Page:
Almost everyone has experienced an eyelid spasm. Also known as blepharospasm, eyelid spasms are generally benign but, in rare cases, can be related to neurological problems. They cause your eyelid to twitch uncontrollably and are more common in women. Blepharospasm may also run in families, and may even worsen over time. Here are some things you should know about the causes, diagnosis, and treatment of eyelid spasms.
Eyelid spasms are caused by spasms of the muscles that surround your eye, and typically happen when you're tired, anxious, or stressed. Eyelid spasms can also occur after you have been exposed to bright light, consumed too much caffeine, or taken decongestant medication.
If your eyelid spasms fail to get better after a few days, see your eye doctor. In rare cases, blepharospasm can be associated with Parkinson's disease or Tourette syndrome. While blepharospasm may be a symptom of one of the aforementioned neurological disorders, it is rarely the only symptom. If you have Parkinson's or Tourettes, you would probably exhibit other symptoms such as gait problems, motor tics, excessive blinking, and sometimes auditory or verbal tics.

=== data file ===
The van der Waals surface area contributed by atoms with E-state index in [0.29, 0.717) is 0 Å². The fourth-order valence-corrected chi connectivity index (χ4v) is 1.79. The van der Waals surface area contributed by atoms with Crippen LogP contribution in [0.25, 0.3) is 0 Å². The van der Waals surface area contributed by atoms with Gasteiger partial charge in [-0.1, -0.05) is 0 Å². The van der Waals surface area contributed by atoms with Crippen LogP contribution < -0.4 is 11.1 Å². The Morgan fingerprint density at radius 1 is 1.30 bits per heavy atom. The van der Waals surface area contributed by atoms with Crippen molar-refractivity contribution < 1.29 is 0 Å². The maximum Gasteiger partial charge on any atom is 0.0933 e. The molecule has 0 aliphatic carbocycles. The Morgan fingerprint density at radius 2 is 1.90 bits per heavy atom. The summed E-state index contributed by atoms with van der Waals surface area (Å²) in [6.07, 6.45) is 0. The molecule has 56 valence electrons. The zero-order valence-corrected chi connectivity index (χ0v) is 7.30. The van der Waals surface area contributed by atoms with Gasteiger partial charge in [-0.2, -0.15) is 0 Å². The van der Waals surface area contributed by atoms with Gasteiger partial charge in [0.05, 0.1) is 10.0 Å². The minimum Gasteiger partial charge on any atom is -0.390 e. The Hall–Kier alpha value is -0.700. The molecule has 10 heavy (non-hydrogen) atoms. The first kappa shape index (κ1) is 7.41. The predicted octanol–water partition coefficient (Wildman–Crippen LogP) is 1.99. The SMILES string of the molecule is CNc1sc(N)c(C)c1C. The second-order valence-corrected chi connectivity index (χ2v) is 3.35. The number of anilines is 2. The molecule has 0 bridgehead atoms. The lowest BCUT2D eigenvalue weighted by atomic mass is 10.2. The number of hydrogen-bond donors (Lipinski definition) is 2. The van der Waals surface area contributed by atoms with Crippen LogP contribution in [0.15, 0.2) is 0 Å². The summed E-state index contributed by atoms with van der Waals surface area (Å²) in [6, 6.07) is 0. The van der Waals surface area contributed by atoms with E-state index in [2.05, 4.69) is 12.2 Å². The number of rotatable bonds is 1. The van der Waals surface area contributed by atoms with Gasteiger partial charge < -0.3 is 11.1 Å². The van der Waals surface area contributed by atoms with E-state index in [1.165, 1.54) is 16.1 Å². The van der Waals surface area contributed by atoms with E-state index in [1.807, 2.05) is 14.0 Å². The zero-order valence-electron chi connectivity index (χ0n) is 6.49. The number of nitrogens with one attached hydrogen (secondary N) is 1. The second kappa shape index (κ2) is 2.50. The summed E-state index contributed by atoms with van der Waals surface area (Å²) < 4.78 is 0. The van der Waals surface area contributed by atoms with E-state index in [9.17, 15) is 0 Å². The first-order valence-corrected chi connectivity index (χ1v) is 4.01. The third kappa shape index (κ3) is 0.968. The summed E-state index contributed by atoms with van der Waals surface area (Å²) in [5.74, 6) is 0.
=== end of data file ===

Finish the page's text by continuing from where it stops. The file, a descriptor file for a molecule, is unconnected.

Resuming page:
Your physician will perform a comprehensive examination and ask you if you are having other symptoms. Your doctor will also inquire about your family and personal medical history, and if he or she believes your eyelid twitching is caused by a neurological problem, you will be referred to a neurologist.
The neurologist may order diagnostic imaging examinations of your eyes and brain, such as a computed tomography scan, or CT scan, and a magnetic resonance imaging test, or MRI. If extensive testing fails to reveal the source of your blepharospasm, your doctor will simply recommend that you get enough rest, avoid caffeine, monitor the side effects of your medications, and try to manage your stress levels.
In addition to the above conservative interventions, your doctor may recommend that you consider a Botox treatment for your blepharospasm. Botulinum toxin, or Botox, helps treat blepharospasm by temporarily weakening the muscles that surround your eye.
The botulinum toxin is injected subcutaneously, or under the skin, of your eyelid with a small needle. This procedure is typically well-tolerated by most people; however, you may experience temporary itching or redness at the injection site. These effects are temporary and will resolve quickly.
If you experience eyelid twitching that lasts for more than a couple of days, see your doctor. In most cases, blepharospasm is a benign condition that is easily treatable.